'Fly thrifty,' companies are telling executives on the go
Until recently, when a Hart Schaffner & Marx executive ordered airline tickets he could pass up a 7 a.m. bargain fare in favor of a costlier flight at a more civilized hour and no one at the office would know.
But now the clothing manufacturer gets a computerized report from its travel agent indicating whenever a manager has not taken the lowest fare. If an executive knows his boss will find out, ''soon his schedule will change and he'll get up for the flight, says Kay C. Nalbach, corporate director of administration at the Chicago-based company. ''This report will be very helpful in controlling expenses.''
With profits under pressure from the recession, a growing number of US companies are seeking ways to trim the $8,400 the typical executive traveler spends on the road each year. As a result, the relative freedom managers used to enjoy to pick their own flights and hotel accommodations is being curtailed.
''With the increasing cost of travel and the economy the way it is, companies are under pressure'' to make sure travel funds are spent efficiently, notes Edmund Rathke, chairman of the National Passenger Traffic Association, a group of corporate travel managers.
Companies are trimming their transportation and entertainment costs by:
* Forming new relationships with travel agencies. Some companies, like Aetna Life & Casualty, have arranged to have the cost of a corporate travel department partly paid for by the firm's travel agent.
* Developing more detailed reports on where their travel dollar is spent, thus allowing the company to negotiate for fatter discounts from hotels and car rental agencies.
* Cutting frills like first-class seats and in-house car pools. Shell Oil, for example, recently eliminated its fleet of 35 pool cars and now rents vehicles when they are needed.
* Keeping a tighter watch on cash advances. More companies are issuing credit cards to cut down on the cash they have to give travelers.
Travel costs are a fertile area for cost cutting. They have been rising faster than inflation since 1973-74, when the price of oil quadrupled. Travel and entertainment costs spurted 13 percent in 1980 and soared 18 percent in 1981 , according to American Express Company data. The card issuer expects businesses to spend $70 billion on travel-related items this year. And that sum does not include associated administrative and accounting expenses.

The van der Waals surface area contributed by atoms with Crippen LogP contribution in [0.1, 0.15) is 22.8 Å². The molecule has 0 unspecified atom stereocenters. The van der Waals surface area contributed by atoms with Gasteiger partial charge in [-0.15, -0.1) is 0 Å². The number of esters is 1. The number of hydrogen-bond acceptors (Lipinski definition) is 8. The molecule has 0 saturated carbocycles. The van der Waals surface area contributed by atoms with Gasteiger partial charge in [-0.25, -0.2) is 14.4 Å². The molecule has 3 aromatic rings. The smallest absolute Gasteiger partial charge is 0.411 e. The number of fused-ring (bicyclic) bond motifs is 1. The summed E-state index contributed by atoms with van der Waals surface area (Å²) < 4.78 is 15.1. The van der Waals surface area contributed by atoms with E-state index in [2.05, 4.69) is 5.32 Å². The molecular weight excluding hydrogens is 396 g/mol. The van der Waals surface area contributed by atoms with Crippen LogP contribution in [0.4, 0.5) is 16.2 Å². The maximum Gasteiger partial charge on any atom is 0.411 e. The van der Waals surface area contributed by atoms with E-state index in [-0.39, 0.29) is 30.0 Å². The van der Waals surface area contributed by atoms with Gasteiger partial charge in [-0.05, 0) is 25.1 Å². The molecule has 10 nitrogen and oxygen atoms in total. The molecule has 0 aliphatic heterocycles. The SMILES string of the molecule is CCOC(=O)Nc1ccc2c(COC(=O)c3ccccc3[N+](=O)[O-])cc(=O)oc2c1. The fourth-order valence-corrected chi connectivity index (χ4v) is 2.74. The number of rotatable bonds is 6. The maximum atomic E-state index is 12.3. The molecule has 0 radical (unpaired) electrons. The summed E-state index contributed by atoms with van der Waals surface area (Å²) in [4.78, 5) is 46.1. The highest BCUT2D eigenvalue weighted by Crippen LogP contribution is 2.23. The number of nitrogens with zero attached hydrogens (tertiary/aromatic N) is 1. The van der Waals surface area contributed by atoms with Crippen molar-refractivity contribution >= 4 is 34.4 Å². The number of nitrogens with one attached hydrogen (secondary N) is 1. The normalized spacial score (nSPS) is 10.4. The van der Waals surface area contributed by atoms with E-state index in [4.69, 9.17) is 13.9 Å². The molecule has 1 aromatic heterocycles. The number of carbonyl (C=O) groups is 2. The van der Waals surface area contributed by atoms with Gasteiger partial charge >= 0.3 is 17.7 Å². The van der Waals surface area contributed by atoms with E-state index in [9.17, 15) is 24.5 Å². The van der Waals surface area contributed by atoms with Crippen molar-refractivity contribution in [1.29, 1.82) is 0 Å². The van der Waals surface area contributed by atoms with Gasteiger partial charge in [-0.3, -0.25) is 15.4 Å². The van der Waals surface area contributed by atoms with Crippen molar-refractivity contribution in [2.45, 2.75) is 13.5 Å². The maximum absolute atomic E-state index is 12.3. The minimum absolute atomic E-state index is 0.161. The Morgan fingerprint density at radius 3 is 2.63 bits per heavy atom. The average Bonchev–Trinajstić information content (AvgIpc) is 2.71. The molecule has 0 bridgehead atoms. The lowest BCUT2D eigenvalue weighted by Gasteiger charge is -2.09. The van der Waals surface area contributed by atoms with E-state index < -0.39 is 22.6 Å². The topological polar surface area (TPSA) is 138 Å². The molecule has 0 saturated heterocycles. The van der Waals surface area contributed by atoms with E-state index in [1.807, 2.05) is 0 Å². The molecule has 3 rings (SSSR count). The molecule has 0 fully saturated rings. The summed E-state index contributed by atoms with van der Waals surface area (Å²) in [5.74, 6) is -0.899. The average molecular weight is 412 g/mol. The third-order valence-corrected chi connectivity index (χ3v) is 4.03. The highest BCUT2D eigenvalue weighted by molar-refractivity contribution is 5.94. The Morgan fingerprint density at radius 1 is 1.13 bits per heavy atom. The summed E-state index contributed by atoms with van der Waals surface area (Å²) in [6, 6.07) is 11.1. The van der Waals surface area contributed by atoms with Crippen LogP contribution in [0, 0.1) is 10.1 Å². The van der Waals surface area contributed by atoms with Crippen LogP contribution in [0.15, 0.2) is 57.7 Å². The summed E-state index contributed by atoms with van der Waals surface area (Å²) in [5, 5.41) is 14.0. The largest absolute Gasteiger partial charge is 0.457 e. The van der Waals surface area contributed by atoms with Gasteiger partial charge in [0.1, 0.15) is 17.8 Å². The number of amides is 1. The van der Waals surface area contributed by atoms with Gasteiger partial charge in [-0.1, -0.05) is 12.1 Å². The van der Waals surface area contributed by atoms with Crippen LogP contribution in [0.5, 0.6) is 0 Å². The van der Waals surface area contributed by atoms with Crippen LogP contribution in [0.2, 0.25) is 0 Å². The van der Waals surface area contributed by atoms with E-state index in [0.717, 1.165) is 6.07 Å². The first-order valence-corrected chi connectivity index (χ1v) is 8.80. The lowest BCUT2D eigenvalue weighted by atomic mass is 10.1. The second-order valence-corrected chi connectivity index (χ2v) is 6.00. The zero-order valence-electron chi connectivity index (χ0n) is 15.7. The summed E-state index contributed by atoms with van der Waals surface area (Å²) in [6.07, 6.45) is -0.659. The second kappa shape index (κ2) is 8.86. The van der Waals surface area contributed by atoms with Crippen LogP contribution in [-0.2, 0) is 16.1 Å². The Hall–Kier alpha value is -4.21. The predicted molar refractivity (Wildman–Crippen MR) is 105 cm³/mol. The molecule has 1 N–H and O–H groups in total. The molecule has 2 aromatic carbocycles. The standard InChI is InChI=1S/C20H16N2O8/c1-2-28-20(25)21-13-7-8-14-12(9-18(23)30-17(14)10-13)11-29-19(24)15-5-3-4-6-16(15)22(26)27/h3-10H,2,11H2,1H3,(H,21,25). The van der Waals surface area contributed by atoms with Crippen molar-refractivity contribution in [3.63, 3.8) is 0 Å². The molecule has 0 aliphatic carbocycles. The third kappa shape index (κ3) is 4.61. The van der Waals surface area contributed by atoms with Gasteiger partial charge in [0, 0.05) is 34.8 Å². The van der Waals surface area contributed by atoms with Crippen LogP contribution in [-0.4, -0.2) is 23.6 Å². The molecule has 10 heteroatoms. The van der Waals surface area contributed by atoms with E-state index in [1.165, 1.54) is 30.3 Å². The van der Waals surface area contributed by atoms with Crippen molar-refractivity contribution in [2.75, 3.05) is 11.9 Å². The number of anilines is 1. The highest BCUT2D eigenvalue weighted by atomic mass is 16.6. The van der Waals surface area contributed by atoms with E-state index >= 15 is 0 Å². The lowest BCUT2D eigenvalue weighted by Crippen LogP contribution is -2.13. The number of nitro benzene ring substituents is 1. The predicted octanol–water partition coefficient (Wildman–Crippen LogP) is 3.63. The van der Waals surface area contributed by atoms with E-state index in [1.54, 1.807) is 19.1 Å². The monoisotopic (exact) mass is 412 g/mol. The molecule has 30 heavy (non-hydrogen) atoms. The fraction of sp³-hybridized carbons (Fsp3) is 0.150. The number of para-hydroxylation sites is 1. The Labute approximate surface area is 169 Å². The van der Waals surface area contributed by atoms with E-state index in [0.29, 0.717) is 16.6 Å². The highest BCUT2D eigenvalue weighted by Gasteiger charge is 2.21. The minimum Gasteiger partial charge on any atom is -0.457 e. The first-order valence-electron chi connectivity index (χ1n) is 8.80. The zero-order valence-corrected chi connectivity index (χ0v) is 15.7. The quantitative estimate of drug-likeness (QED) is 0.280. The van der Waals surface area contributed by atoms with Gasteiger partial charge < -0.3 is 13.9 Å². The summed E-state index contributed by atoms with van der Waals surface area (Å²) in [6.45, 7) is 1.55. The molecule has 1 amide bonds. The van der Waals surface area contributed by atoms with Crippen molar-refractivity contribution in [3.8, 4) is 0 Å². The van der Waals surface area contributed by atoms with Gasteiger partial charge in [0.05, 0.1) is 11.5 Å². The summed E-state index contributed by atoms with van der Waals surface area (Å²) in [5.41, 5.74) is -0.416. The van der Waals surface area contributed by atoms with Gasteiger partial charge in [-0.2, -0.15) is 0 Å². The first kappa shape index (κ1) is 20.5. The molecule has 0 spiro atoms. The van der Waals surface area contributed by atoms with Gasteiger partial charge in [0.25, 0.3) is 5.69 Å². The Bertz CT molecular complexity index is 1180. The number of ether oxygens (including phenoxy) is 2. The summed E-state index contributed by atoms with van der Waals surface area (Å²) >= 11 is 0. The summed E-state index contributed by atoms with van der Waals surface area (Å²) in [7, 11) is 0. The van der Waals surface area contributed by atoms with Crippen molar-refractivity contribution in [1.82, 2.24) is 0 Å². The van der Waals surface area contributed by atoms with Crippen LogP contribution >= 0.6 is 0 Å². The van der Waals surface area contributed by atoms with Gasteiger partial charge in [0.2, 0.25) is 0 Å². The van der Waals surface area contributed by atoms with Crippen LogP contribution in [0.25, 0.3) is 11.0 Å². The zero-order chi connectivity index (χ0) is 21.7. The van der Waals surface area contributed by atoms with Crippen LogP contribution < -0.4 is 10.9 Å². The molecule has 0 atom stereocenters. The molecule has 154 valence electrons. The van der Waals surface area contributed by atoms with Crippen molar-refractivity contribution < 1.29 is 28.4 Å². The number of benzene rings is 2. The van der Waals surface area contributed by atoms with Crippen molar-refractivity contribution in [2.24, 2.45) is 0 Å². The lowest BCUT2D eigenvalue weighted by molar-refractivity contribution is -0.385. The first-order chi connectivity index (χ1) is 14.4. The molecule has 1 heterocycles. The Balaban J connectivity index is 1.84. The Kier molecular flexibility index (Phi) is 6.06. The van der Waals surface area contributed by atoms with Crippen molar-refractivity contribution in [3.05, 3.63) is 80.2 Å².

One way to cut administrative expenses is to have a travel agency help pay the cost of running a corporate travel department. Aetna has such an arrangement with a Hartford, Conn., travel agency. The agency has in effect set up a special branch office on Aetna's premises. But this so-called ''in plant'' branch is staffed by Aetna employees.
''At the end of every month we send the agent a bill for the cost of the service - salaries, benefits, rent, heat, and light,'' says Mr. Rathke, who in addition to his position with the Passenger Traffic Association is also senior administrator of corporate travel services at Aetna. The travel agency gets the money to pay Aetna from the commissions it earns on tickets written in the branch office.
Airlines will pay only a 3 percent commission on domestic travel to such an in-plant branch, whereas a 9.9 average commission is paid on regular business. So a corporation must generate about $1 million in commissions before a travel agency will set up an in-plant branch.
But even companies that do not generate enough commissions for such an arrangement are finding new ways to save money. Kay Nalbach at Hart Schaffner & Marx expects ''an immediate 15 percent reduction in travel costs'' by switching from an inside ticket clerk to an outside agency that specializes in business travel. The agency assigns specialists full time to companies on the basis of the commission income they generate. The clothing manufacturer will have two specialists working full time on its travel arrangements. It sees much of the expected savings coming from the agents' ability to make sure the company is paying the lowest available fare.
Companies are also asking travel agents to provide detailed reports on expenses so waste can be spotted and larger discounts negotiated from vendors.
''You have got to know what you are spending to have the leverage for discounts,'' says Jeanie M. Thompson-Smith, a Washington, D.C.-based corporate travel consultant. Generally, if a company gives an individual hotel 100 nights of business a year, it can negotiate for a price lower than the typical corporate rate.
Until now, corporate control of travel expenses has not been as tight as it might have been, a new American Express survey shows. Of 1,300 companies that responded to its questions, 43 percent had no written travel policy to guide employees. And some 15 percent were still using travel agencies that did not have access to computerized reservation equipment. Without such equipment it is difficult for an agent to offer the lowest fare, given the rapid price changes brought on by airline deregulation.
While tighter regulations will crimp corporate travelers' freedom, there has been little grumbling - at least out loud. Says Aetna manager Rathke, ''Employees recognize there is a problem. Costs are going up. We haven't gotten grief'' over a recent decision to drop first-class air travel. How companies reimburse travel costs Average mileage allowance for use of personal car: 20 cents Average per diem meal allowance (domestic travel): $22.00 Average per diem meal allowance (international travel): $30.00 Average cost of one week of travel: $730.00 Source: American Express Company